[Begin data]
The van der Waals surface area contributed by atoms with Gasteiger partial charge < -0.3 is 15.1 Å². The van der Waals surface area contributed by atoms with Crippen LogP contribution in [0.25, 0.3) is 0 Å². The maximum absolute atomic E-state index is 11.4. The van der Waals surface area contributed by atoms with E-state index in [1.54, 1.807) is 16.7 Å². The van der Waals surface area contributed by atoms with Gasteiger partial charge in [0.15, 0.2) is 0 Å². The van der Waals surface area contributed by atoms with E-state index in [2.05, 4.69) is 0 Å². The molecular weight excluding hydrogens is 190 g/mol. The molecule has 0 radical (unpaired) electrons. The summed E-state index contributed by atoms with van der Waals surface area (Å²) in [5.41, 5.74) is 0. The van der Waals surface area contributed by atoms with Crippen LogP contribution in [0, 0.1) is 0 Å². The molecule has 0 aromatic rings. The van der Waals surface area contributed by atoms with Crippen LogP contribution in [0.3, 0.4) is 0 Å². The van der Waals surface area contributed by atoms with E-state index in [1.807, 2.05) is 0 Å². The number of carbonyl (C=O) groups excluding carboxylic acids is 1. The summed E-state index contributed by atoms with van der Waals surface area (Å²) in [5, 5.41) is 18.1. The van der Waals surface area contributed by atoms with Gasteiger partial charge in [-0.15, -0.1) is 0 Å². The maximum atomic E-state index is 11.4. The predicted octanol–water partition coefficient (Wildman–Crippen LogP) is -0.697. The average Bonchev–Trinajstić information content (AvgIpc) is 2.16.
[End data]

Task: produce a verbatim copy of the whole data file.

The van der Waals surface area contributed by atoms with Gasteiger partial charge < -0.3 is 15.1 Å². The van der Waals surface area contributed by atoms with Crippen LogP contribution in [0.25, 0.3) is 0 Å². The maximum absolute atomic E-state index is 11.4. The van der Waals surface area contributed by atoms with E-state index in [1.54, 1.807) is 16.7 Å². The van der Waals surface area contributed by atoms with Gasteiger partial charge in [0.15, 0.2) is 0 Å². The van der Waals surface area contributed by atoms with E-state index in [2.05, 4.69) is 0 Å². The molecular weight excluding hydrogens is 190 g/mol. The molecule has 0 radical (unpaired) electrons. The summed E-state index contributed by atoms with van der Waals surface area (Å²) in [5.41, 5.74) is 0. The van der Waals surface area contributed by atoms with Crippen LogP contribution in [0, 0.1) is 0 Å². The molecule has 0 aromatic rings. The van der Waals surface area contributed by atoms with Crippen LogP contribution in [0.3, 0.4) is 0 Å². The van der Waals surface area contributed by atoms with E-state index in [1.807, 2.05) is 0 Å². The number of carbonyl (C=O) groups excluding carboxylic acids is 1. The summed E-state index contributed by atoms with van der Waals surface area (Å²) in [5, 5.41) is 18.1. The van der Waals surface area contributed by atoms with Gasteiger partial charge in [-0.15, -0.1) is 0 Å². The maximum atomic E-state index is 11.4. The predicted octanol–water partition coefficient (Wildman–Crippen LogP) is -0.697. The average Bonchev–Trinajstić information content (AvgIpc) is 2.16.